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California Senate passes controversial “Sanctuary State” Bill

California Senate passes controversial “Sanctuary State” Bill

As the feud with Trump continues, the Golden State’s descent into madness is nearly complete.

http://time.com/4724121/california-sanctuary-state-bill-passes-senate-immigration/

One of my favorite TV shows airing this season is “Feud“, which depicts the legendary rivalry between Joan Crawford (Jessica Lange) and Bette Davis (Susan Sarandon) during their collaboration on the psychological thriller, What Ever Happened to Baby Jane?

Another legendary feud is currently taking place between President Donald Trump and California’s political leaders. The policy conflict has now substantially escalated after the state senate approved “Sanctuary State” legislation bill that bars local and state law enforcement from using their resources to help federal immigration authorities.

The 40-member body approved Senate Bill 54, introduced by Sen. President Pro Tem Kevin de León, on a 27-12, party-line vote. It now heads to the Assembly.

“We are trying to make our communities safer and be intelligent about this,” de León said. “No rhetoric and no bluster.”

Facing heavy opposition from law enforcement, the Senate leader accepted several amendments to the bill over the last month.

As a professional who applies regulations, this development is very perplexing. After all, states that have their own safety guidelines must have rules that are at least as stringent as federal rules. How is the state senate able to trump federal immigration laws…so to speak?

However, constitutionality never seems to be a serious consideration to those in Sacramento. Interestingly, our political leaders might be shocked to learn that the federal government, including those who will be doling out tax dollars, already consider California a “Sanctuary State” anyway!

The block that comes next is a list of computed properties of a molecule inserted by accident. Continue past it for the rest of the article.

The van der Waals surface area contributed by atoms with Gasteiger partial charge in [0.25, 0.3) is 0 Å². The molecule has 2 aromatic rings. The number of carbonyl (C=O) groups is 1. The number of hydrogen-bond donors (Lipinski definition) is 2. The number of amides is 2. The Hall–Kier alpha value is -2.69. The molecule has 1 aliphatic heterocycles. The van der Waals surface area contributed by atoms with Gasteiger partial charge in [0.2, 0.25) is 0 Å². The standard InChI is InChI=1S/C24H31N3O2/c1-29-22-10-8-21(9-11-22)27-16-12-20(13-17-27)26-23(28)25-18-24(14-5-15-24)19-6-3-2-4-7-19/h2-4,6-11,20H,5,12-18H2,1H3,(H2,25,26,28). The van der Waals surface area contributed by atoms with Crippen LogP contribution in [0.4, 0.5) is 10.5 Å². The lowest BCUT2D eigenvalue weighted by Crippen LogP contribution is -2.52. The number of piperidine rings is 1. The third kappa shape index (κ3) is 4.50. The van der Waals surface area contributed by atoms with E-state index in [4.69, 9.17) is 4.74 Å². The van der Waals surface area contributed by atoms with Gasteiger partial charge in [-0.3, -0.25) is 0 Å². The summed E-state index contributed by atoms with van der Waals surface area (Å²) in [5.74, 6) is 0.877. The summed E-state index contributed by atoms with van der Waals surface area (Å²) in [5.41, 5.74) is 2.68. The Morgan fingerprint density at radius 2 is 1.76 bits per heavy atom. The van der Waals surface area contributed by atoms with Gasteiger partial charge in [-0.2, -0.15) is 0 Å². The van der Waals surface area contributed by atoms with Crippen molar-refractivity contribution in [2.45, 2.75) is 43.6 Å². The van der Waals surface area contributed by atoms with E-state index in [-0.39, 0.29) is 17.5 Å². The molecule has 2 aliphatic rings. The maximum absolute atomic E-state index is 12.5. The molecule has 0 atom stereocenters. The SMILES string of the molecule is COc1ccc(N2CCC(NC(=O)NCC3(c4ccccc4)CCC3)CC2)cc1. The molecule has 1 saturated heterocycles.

The Department of Homeland Security added the entire states of California and Connecticut to its list of U.S. jurisdictions that hinder cooperation with Immigration and Customs Enforcement (ICE) in detaining illegal immigrants.

Both states had enacted legislation called “Trust Acts,” allowing local law enforcement to ignore ICE’s requests to detain certain illegal immigrants in custody. However, the legislation maintains that an illegal immigrant would be detained if the individual had a criminal past.

So, when the inevitable grant-slashing occurs, perhaps our state can open up a GoFundMe page!

Austin is in Travis County, where its so-called sanctuary policy has already cost it $1.5 million in state funding that would have paid for drug courts, veterans’ courts, and aid to domestic violence victims.

…State Rep. Eddie Rodriguez, whose district includes part of Austin, told The Daily Beast the $1.5 million loss will have “a tremendous impact.”

“It’s going to have a pretty big effect on not just veterans, but family violence cases, you name it,” he said. “It’s a big deal.”

“You have our governor and the president playing political football with people’s lives,” he added.

So Rodriguez started a crowdfunding page, Travis County #StrongerTogether, to try to raise enough money to offset the lost $1.5 million. So far, according to the site, which went live in early February, has raised about $136,000—less than one tenth of the lost funding.